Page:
The Cut of those Cold, Sharp Stars
by Emma Lee
I don't think it's to do with temperature.
I feel every piece of grit, every puddle, the cold.
There won't be a bus for another hour.
I'm used to the cold. Used to shiver like a child,
but now I don't even dream of being warm.
It's that dead hour before the supermarkets cut
food prices and suddenly shoppers will swarm
hoping for something easy, filling and hot
for dinner. No use getting fresh veg: it needs
time to cook and feeding the meter for a pound's
worth of telly feels better than feeding it for a pound's
worth of stew. You need to sit here to understand.
We're not in London, we're not in Europe.
We're the living hand to mouth, scraping together
what we can today. Give us enough rope...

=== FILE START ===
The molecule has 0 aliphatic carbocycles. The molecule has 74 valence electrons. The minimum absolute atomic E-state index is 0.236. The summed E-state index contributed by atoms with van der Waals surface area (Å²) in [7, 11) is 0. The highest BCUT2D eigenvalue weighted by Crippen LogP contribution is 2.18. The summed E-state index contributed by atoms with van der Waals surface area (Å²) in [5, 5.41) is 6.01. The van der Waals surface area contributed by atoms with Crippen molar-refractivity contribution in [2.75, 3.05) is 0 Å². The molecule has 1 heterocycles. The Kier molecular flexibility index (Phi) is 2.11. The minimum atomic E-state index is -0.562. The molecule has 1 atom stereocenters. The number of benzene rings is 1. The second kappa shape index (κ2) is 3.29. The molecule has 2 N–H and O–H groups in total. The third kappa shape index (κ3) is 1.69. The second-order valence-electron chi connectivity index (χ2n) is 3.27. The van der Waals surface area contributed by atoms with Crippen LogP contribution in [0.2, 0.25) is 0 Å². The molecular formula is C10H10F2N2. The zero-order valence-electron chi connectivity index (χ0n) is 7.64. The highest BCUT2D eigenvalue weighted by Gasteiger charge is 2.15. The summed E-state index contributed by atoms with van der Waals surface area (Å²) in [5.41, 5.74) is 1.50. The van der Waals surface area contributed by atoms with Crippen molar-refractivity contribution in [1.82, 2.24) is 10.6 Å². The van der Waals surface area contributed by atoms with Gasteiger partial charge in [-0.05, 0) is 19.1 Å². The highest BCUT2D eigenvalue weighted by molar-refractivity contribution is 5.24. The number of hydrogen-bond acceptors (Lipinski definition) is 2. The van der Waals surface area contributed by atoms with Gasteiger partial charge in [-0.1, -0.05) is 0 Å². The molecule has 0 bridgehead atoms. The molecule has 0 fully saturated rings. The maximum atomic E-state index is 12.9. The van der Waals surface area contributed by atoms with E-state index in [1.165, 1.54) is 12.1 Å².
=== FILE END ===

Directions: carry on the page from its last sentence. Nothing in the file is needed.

When tomorrow won't be any better,
there's no point thinking about it. Just ignore
those who ignore us. Trouble is, they're the
the people who make the rules, who take our
money from us. Can't afford the cafe, the
pub's gone, the library's shut. It can't get
worse. It's just getting by. I'll go home bereft.
That's how it feels. Like we have to forget.
Originally published in London Grip.
Emma Lee’s publications include “The Significance of a Dress” (Arachne, 2020) and "Ghosts in the Desert" (IDP, 2015). She co-edited “Over Land, Over Sea,” (Five Leaves, 2015), was Reviews Editor for The Blue Nib, and reviews for magazines and blogs.